Mayor’s courts: 6 key takeaways from our investigation

Credit: Bill Lackey

Credit: Bill Lackey

The Dayton Daily News recently investigated mayor’s courts in our region. Mayor’s courts are courts often in small villages where the village mayor can serve as the judge and oversee certain traffic and criminal cases, and hand out fines and even jail sentences.

Here are six key takeaways from our reporting:

1. The numbers. Our investigation found of the 268 mayor’s courts in operation, four in our area rank in the top 10 in the number of citations per 100 residents. North Hampton, a Clark County village of 457 people handled 1,065 new cases last year. The Clark County communities of Tremont City ranks fifth per-capita, and Donnelsville ranks sixth. The Warren County community of Harveysburg ranks seventh.

2. Unusual institutions. Mayor’s courts are somewhat unique. Only Ohio and Louisiana have them.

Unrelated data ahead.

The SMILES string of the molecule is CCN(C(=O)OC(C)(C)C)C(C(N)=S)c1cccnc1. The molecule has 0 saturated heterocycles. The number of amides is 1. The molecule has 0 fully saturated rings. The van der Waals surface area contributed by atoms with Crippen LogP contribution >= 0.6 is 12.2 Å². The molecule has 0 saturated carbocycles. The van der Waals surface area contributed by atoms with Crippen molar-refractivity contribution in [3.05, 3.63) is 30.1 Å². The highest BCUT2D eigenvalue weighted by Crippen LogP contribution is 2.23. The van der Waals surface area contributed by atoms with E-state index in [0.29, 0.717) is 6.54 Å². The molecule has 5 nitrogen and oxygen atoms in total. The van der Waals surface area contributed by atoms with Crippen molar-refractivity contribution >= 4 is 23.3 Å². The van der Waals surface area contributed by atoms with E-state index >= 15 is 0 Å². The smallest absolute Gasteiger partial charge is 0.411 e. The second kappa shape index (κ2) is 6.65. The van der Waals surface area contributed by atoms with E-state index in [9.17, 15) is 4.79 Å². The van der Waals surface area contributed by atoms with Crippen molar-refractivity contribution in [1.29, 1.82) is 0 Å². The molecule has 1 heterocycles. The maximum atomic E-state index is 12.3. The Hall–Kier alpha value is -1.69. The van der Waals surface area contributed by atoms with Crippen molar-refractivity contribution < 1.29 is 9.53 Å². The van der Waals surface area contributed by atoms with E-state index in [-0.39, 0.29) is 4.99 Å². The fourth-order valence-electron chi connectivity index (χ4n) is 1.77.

3. They are also controversial. Critics, such as the ACLU of Ohio, say they are money grabs and speed traps, and give mayors of small villages too much power, including the ability to jail people and levy fines, after only two days of training.

4. Local control. Mayor’s court officials say the courts are professionally run and exist to give villages the ability to maintain law and order with a personal touch. They note many mayor’s courts are presided over by magistrates who are experienced, licensed attorneys.

5. On the ballot. When voters decide whether to disband of the village of Harveysburg in the November election, they will also determine the fate of one of the busiest mayor’s courts, per capita, in Ohio

6. A day in court. A reporter visited the North Hampton Mayor’s Court to observe how cases are handled. He found the village hall and mayor’s court is in an old farmhouse, where a magistrate makes it point to handle justice “with a personal touch.”

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